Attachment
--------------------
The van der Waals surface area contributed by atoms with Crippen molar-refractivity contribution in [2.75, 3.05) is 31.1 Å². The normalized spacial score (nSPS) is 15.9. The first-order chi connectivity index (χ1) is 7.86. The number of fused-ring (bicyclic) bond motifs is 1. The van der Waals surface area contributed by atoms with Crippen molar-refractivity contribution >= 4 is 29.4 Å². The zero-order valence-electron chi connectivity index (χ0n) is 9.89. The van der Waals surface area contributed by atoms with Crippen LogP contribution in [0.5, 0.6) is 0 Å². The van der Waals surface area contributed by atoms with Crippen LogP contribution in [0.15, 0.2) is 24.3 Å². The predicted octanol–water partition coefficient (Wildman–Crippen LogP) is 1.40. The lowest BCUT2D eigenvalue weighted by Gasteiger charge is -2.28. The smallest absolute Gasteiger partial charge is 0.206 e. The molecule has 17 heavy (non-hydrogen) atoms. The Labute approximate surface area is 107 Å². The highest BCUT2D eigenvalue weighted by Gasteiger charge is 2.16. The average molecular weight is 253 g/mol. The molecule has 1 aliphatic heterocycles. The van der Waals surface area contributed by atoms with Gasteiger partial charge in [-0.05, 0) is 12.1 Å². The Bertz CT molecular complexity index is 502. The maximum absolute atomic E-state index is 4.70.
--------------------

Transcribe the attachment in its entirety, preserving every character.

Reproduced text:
The van der Waals surface area contributed by atoms with Crippen molar-refractivity contribution in [2.75, 3.05) is 31.1 Å². The normalized spacial score (nSPS) is 15.9. The first-order chi connectivity index (χ1) is 7.86. The number of fused-ring (bicyclic) bond motifs is 1. The van der Waals surface area contributed by atoms with Crippen molar-refractivity contribution >= 4 is 29.4 Å². The zero-order valence-electron chi connectivity index (χ0n) is 9.89. The van der Waals surface area contributed by atoms with Crippen LogP contribution in [0.5, 0.6) is 0 Å². The van der Waals surface area contributed by atoms with Crippen LogP contribution in [0.15, 0.2) is 24.3 Å². The predicted octanol–water partition coefficient (Wildman–Crippen LogP) is 1.40. The lowest BCUT2D eigenvalue weighted by Gasteiger charge is -2.28. The smallest absolute Gasteiger partial charge is 0.206 e. The molecule has 17 heavy (non-hydrogen) atoms. The Labute approximate surface area is 107 Å². The highest BCUT2D eigenvalue weighted by Gasteiger charge is 2.16. The average molecular weight is 253 g/mol. The molecule has 1 aliphatic heterocycles. The van der Waals surface area contributed by atoms with Gasteiger partial charge in [-0.05, 0) is 12.1 Å². The Bertz CT molecular complexity index is 502. The maximum absolute atomic E-state index is 4.70.